Computer Networking
Local Area Network

How can you assign two IP addresses to one network card using the Windows 98 OS?

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July 15, 2015 8:54PM

Generally, you can't. Each network card has it's own unique physical MAC address imprinted on it by the manufacturer (kind of like a fingerprint or Social Security number). Although, many types of ethernet cards available today support changing the MAC address assigned to the card. The address is how a network device recognizes 'your' machine. When you log-on, a DHCP server assigns your MAC an IP address. It's not going to assign 2 IP's to the same MAC address (though on many OSs you can do this yourself).

You can, however, assign a 'static' (unchanging) IP to your machine. I suppose you could change between two IP's. Static IP's are normally for businesses that own their own server (and the IP ranges assigned to it). Your normal ISP won't allow you static IPs without a formal request.

you can however have two cards with the same ip

you can assign two ip addresses to a single interface in a Linux OS, no idea of Win 98 though.

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[As mentioned above, multiple IP addresses may be assigned to a single interface in a Unix or Linux operating system (I have machines with a dozen or more IP addresses assigned to a single physical network interface), however I'm not sure such "virtual or aliased interfaces" can be created in Windows 98.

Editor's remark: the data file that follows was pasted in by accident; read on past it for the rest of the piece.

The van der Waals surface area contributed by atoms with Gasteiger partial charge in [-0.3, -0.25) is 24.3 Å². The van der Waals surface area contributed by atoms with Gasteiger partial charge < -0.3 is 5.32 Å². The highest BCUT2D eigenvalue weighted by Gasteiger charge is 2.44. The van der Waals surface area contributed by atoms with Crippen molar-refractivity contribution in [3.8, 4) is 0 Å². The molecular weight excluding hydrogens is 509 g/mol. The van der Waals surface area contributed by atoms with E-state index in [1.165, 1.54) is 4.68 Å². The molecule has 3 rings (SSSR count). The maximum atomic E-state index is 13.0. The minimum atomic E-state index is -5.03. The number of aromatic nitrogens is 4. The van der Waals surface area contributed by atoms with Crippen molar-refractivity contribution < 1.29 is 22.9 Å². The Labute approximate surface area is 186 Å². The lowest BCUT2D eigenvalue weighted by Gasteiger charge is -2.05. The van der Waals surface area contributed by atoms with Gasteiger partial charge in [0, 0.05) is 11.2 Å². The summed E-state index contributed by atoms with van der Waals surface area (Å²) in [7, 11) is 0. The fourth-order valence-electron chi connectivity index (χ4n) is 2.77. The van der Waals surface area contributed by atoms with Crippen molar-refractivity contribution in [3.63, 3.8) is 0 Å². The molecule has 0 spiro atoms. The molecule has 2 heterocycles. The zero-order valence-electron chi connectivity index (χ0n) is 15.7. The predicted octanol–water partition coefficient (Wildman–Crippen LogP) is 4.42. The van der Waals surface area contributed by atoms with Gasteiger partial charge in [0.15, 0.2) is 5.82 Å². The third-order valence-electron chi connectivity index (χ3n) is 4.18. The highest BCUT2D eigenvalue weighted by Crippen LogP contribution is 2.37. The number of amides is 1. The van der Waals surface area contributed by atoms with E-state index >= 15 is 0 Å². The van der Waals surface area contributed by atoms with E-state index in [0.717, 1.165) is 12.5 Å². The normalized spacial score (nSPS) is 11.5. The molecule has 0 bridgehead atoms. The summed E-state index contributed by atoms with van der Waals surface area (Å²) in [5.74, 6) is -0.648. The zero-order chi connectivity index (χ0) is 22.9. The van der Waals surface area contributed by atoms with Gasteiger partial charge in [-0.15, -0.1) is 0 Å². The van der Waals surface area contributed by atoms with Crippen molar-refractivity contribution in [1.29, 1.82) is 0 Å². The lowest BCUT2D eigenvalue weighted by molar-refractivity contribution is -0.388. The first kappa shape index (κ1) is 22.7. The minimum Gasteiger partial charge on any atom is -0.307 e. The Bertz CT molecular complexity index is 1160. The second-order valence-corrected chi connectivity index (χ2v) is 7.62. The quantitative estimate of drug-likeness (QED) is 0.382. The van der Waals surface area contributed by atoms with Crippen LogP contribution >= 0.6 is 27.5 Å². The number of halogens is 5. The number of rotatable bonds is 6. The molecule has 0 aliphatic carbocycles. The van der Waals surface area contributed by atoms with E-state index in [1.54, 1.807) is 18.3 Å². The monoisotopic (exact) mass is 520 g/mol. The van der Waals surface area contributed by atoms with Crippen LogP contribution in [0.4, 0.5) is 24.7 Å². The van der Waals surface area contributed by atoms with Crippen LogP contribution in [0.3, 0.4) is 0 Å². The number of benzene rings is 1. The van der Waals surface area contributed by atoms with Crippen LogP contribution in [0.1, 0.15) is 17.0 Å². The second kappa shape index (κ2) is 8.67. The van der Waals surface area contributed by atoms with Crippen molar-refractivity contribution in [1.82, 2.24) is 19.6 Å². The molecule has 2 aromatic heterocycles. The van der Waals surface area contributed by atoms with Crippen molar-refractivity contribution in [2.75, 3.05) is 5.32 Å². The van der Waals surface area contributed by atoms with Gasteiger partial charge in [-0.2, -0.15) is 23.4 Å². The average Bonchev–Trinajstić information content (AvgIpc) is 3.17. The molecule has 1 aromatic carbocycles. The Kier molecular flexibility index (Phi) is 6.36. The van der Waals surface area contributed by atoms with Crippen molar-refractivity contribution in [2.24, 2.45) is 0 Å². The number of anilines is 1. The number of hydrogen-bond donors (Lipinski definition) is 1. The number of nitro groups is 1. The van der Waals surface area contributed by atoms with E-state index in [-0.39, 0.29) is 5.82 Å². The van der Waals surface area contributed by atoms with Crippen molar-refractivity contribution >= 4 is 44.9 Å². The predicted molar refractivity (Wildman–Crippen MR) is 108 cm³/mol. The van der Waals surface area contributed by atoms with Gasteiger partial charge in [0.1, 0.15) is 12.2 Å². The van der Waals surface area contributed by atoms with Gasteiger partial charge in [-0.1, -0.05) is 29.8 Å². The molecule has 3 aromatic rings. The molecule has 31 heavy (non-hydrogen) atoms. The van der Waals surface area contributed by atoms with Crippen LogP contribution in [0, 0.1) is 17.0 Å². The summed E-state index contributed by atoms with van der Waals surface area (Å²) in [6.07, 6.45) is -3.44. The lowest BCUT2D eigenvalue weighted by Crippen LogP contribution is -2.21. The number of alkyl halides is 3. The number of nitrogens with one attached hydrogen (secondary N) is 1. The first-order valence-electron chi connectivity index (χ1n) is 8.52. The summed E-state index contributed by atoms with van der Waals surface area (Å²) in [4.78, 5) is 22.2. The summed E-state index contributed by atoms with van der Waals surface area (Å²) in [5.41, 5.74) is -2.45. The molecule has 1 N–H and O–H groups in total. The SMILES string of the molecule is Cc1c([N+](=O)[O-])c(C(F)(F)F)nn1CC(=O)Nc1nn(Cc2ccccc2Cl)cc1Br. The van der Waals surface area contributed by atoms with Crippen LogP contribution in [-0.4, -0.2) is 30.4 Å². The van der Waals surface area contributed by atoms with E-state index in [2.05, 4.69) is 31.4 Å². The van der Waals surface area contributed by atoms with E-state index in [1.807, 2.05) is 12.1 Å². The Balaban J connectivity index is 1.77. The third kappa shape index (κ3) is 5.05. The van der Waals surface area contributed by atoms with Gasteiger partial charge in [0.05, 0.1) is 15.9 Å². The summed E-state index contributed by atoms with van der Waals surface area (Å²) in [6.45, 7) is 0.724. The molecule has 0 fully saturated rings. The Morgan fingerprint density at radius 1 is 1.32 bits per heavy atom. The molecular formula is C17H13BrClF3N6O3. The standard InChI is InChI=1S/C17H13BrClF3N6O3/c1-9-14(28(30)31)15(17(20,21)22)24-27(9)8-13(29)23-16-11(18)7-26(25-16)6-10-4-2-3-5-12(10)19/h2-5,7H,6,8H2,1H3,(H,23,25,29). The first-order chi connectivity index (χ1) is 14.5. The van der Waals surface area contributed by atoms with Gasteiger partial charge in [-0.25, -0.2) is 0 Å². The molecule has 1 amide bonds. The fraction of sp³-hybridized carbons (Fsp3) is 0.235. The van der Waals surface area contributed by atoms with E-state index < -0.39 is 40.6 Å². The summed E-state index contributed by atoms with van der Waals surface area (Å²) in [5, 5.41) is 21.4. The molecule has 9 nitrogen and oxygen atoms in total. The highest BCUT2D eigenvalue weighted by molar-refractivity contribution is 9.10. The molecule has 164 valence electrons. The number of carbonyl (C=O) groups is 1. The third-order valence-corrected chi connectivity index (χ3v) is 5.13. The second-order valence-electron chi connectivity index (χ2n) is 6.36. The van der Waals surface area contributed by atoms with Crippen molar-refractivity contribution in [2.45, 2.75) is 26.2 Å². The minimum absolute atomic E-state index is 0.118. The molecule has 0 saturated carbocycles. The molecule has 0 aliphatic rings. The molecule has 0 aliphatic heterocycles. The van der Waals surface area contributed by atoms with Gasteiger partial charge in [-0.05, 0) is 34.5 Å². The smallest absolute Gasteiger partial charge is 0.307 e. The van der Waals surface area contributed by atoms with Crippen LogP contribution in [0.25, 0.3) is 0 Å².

This is useful on Linux machine so that each different "virtual" IP address can be assigned a unique DNS name and accessed by that DNS name, even though, in reality, the client machine is actually just talking to the same server that is hosting dozens or thousands of other web sites under other domain names. I really don't know anything about Windows whatever, I haven't used a Windows machine since Windows 95 and I very seldom even turned that machine on. Linux worked for me then and it works for me now. *Shrug*

We can not provide the one MAC address to two PC. It is used only for the one PC per IP address.

This is a restriction with Windows98, unless you can find "special" drivers for certain network cards. WindowsXP, as well as Linux, has these facilities built in.

edit:the MAC address is unique to every network device and set at the time of manufacture.